What are the Unexpected Consequences of the Emerging Economic Trends?
The news is full of articles about emerging trends – inflation, commodity price changes, labor shortages, supply chain problems, and cybersecurity. FMG has prepared articles dealing with each of these topics:
How to Protect Against Inflation in 2021: A Guide for Commercial Lenders
What is the trickle-down impact of these issues? What are the unexpected consequences of inflation, commodity prices changes, labor availability, supply chain concerns, and cybersecurity? And, how are the issues inter-related?
A company’s performance in 2021 and into the future will be impacted by each of these trends because the impacts are felt by the overall economy, specific industries, and specific companies. Those impacts are far reaching and sometimes unanticipated. And, the impacts can be interrelated. Let’s explore a few trickle-down impacts.
According to NASDAQ, lumber prices peaked at $1,670.50 on May 7, 2021, and have not dropped below $500.00 since. This graph shows the lumber prices from July 2016 to July 2021.
Lumber prices are obviously expected to increase constructions costs and materials, but the use of lumber is widespread throughout all areas of our economy. Consider pallets.
The graph below captures the wood pallets and pallet containers component of the Producer Price Index (“PPI”) from June of 2016 to June of 2021. Pallet prices as of December 2009 are the base level of $100. The price of wood pallets increased in Q1 and Q2 of 2021, and has shown little reduction in price even when lumber prices began dropping from the May 2021 peak.
According to Bloomberg’s research, there are 2 billion pallets in circulation in the US economy and approximately 90% are wooden.
The importance of pallet prices in multiple industries is evidenced by the inclusion of pallet prices in the PPI. Also consider the interaction of the combination of commodity prices changes and inflation on businesses that use pallets. Evaluate the impact pallet pricing has on farm necessities such as fertilizer, fuel and tractor parts. Consider harvested crops such as tomatoes and other bulk produce. How and when will this impact food prices for consumers, restaurants, and other food service providers?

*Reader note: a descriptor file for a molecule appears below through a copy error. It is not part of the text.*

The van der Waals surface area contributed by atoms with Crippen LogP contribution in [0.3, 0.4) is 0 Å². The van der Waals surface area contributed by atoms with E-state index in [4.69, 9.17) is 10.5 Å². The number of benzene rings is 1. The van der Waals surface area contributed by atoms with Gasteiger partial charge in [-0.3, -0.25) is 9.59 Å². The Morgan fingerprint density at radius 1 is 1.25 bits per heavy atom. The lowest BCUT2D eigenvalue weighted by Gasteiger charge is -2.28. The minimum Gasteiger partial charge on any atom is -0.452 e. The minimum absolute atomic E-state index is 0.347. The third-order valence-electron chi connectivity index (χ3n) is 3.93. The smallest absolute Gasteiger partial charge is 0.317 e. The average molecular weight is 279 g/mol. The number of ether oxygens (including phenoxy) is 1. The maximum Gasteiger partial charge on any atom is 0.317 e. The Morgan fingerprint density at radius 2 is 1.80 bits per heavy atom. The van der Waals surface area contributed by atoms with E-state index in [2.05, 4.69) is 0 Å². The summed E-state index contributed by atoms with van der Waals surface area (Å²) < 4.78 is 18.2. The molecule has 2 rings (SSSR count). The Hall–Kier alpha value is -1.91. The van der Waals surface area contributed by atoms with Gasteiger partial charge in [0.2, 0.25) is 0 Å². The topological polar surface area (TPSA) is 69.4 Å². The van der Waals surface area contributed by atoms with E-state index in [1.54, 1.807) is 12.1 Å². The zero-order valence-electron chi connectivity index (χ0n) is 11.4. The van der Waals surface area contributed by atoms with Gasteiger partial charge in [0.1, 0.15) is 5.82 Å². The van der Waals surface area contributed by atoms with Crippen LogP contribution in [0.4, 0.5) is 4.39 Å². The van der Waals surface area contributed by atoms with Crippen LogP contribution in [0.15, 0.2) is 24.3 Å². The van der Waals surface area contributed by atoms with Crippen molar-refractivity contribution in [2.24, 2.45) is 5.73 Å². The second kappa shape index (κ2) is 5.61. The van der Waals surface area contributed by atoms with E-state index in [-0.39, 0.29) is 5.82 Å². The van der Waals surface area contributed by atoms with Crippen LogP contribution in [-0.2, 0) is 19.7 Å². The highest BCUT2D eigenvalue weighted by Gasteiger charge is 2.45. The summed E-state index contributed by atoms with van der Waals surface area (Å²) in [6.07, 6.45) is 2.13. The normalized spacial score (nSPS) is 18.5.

According to salary.com, as of June 28, 2021 the average hourly rate for a general laborer ranges between $12 per hour and $22 per hour with 50% of the general laborers earning $16 per hour. The difference between the low and high hourly rates compared to the median hourly rate is 63%. This wide range of hourly rates has a material impact on the profitability of a company, depending on where a business is located and what the hourly rates need to be to attract workers.
The average hourly rate for an entry level financial accountant ranges between $22 per hour and $32 per hour, with a median hourly rate of $27 per hour. The difference between the low and high hourly rates compared to the median hourly rate is 37%. The wage range is less dramatic than the range for the general laborer.
These are interesting dynamics. Layering this information against cost of living by city, the work from home or remote work evolution, and availability of labor by skill set further complicates the cost structure a business will be dealing with as it attempts to create the most likely forecast of future labor costs.
These dynamics have already impacted and will continue to impact, housing costs in rural areas. Families moving to new areas will alter the available labor pool by more than that of the primary wage earner – both where they move from and where they move to. Real estate prices are impacted by people moving to lower cost areas with equity from the sale of their existing home in the pockets.
The economy is moving to a new normal at an accelerated rate. The impact of the emerging trends identified in this article will continue and will be further enhanced by additional new emerging trends. Companies, and their lenders and owners and other stakeholders, will need to be anticipating the changes and the impact on the cost structure of the business. Anticipating trickle down impacts and unexpected consequences are key to survival and growth.